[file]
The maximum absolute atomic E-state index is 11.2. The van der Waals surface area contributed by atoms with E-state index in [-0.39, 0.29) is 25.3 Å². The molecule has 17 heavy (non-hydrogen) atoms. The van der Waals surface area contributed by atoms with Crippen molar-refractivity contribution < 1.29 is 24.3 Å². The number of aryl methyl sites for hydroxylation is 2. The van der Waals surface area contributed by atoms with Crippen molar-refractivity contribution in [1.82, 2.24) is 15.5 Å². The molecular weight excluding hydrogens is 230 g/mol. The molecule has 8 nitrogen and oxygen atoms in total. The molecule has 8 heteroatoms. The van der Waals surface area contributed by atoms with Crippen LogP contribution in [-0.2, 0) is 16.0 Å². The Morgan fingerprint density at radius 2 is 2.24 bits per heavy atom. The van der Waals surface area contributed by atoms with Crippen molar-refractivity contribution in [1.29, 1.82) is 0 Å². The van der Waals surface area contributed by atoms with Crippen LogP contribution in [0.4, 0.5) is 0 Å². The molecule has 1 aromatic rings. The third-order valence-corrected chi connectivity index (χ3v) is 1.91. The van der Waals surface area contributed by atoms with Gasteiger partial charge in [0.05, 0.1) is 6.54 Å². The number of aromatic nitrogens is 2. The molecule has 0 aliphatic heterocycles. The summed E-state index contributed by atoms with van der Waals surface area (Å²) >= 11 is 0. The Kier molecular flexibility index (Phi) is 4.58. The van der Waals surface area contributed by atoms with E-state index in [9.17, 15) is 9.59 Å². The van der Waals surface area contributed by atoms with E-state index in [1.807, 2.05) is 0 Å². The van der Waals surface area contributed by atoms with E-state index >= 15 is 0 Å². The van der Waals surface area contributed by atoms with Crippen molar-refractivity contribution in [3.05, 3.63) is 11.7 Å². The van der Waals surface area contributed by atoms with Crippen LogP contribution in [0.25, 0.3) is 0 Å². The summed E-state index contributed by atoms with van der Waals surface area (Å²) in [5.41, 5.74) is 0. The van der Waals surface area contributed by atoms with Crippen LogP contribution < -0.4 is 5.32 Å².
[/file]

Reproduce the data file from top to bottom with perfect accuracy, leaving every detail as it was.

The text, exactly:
The maximum absolute atomic E-state index is 11.2. The van der Waals surface area contributed by atoms with E-state index in [-0.39, 0.29) is 25.3 Å². The molecule has 17 heavy (non-hydrogen) atoms. The van der Waals surface area contributed by atoms with Crippen molar-refractivity contribution < 1.29 is 24.3 Å². The number of aryl methyl sites for hydroxylation is 2. The van der Waals surface area contributed by atoms with Crippen molar-refractivity contribution in [1.82, 2.24) is 15.5 Å². The molecular weight excluding hydrogens is 230 g/mol. The molecule has 8 nitrogen and oxygen atoms in total. The molecule has 8 heteroatoms. The van der Waals surface area contributed by atoms with Crippen LogP contribution in [-0.2, 0) is 16.0 Å². The Morgan fingerprint density at radius 2 is 2.24 bits per heavy atom. The van der Waals surface area contributed by atoms with Crippen molar-refractivity contribution in [1.29, 1.82) is 0 Å². The van der Waals surface area contributed by atoms with Crippen LogP contribution in [0.4, 0.5) is 0 Å². The molecule has 1 aromatic rings. The third-order valence-corrected chi connectivity index (χ3v) is 1.91. The van der Waals surface area contributed by atoms with Gasteiger partial charge in [0.05, 0.1) is 6.54 Å². The number of aromatic nitrogens is 2. The molecule has 0 aliphatic heterocycles. The summed E-state index contributed by atoms with van der Waals surface area (Å²) >= 11 is 0. The Kier molecular flexibility index (Phi) is 4.58. The van der Waals surface area contributed by atoms with E-state index in [9.17, 15) is 9.59 Å². The van der Waals surface area contributed by atoms with E-state index in [1.807, 2.05) is 0 Å². The van der Waals surface area contributed by atoms with E-state index >= 15 is 0 Å². The van der Waals surface area contributed by atoms with Crippen molar-refractivity contribution in [3.05, 3.63) is 11.7 Å². The van der Waals surface area contributed by atoms with Crippen LogP contribution in [0.25, 0.3) is 0 Å². The summed E-state index contributed by atoms with van der Waals surface area (Å²) in [5.41, 5.74) is 0. The van der Waals surface area contributed by atoms with Crippen LogP contribution < -0.4 is 5.32 Å².